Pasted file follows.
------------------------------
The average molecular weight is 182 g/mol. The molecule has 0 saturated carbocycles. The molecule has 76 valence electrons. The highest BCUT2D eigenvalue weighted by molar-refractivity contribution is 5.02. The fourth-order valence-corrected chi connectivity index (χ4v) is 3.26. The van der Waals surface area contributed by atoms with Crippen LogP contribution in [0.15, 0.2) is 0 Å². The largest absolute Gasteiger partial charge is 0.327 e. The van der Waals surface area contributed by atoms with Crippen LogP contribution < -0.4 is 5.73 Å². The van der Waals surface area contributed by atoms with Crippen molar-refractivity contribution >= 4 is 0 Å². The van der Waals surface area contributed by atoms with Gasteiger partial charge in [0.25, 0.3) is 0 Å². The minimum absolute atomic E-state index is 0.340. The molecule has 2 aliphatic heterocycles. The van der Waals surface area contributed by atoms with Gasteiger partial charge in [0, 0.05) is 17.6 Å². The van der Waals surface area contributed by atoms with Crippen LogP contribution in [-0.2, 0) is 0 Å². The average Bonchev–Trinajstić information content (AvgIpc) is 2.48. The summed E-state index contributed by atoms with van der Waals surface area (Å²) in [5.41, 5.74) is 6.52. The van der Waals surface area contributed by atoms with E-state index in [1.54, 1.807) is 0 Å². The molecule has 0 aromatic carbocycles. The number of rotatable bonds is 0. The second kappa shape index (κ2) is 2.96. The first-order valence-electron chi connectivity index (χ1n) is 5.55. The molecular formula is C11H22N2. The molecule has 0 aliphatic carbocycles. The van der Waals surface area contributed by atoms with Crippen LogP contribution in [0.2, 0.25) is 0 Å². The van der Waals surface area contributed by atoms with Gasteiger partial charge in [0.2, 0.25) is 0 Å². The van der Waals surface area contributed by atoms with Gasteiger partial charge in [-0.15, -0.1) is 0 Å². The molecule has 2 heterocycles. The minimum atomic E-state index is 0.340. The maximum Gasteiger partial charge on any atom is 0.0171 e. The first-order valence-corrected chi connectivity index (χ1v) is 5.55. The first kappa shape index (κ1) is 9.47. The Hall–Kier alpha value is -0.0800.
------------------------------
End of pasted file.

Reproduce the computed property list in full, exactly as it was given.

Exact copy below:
The average molecular weight is 182 g/mol. The molecule has 0 saturated carbocycles. The molecule has 76 valence electrons. The highest BCUT2D eigenvalue weighted by molar-refractivity contribution is 5.02. The fourth-order valence-corrected chi connectivity index (χ4v) is 3.26. The van der Waals surface area contributed by atoms with Crippen LogP contribution in [0.15, 0.2) is 0 Å². The largest absolute Gasteiger partial charge is 0.327 e. The van der Waals surface area contributed by atoms with Crippen LogP contribution < -0.4 is 5.73 Å². The van der Waals surface area contributed by atoms with Crippen molar-refractivity contribution >= 4 is 0 Å². The van der Waals surface area contributed by atoms with Gasteiger partial charge in [0.25, 0.3) is 0 Å². The minimum absolute atomic E-state index is 0.340. The molecule has 2 aliphatic heterocycles. The van der Waals surface area contributed by atoms with Gasteiger partial charge in [0, 0.05) is 17.6 Å². The van der Waals surface area contributed by atoms with Crippen LogP contribution in [-0.2, 0) is 0 Å². The average Bonchev–Trinajstić information content (AvgIpc) is 2.48. The summed E-state index contributed by atoms with van der Waals surface area (Å²) in [5.41, 5.74) is 6.52. The van der Waals surface area contributed by atoms with E-state index in [1.54, 1.807) is 0 Å². The molecule has 0 aromatic carbocycles. The number of rotatable bonds is 0. The second kappa shape index (κ2) is 2.96. The first-order valence-electron chi connectivity index (χ1n) is 5.55. The molecular formula is C11H22N2. The molecule has 0 aliphatic carbocycles. The van der Waals surface area contributed by atoms with Crippen LogP contribution in [0.2, 0.25) is 0 Å². The van der Waals surface area contributed by atoms with Gasteiger partial charge in [0.2, 0.25) is 0 Å². The van der Waals surface area contributed by atoms with Gasteiger partial charge in [-0.15, -0.1) is 0 Å². The molecule has 2 heterocycles. The minimum atomic E-state index is 0.340. The maximum Gasteiger partial charge on any atom is 0.0171 e. The first-order valence-corrected chi connectivity index (χ1v) is 5.55. The first kappa shape index (κ1) is 9.47. The Hall–Kier alpha value is -0.0800.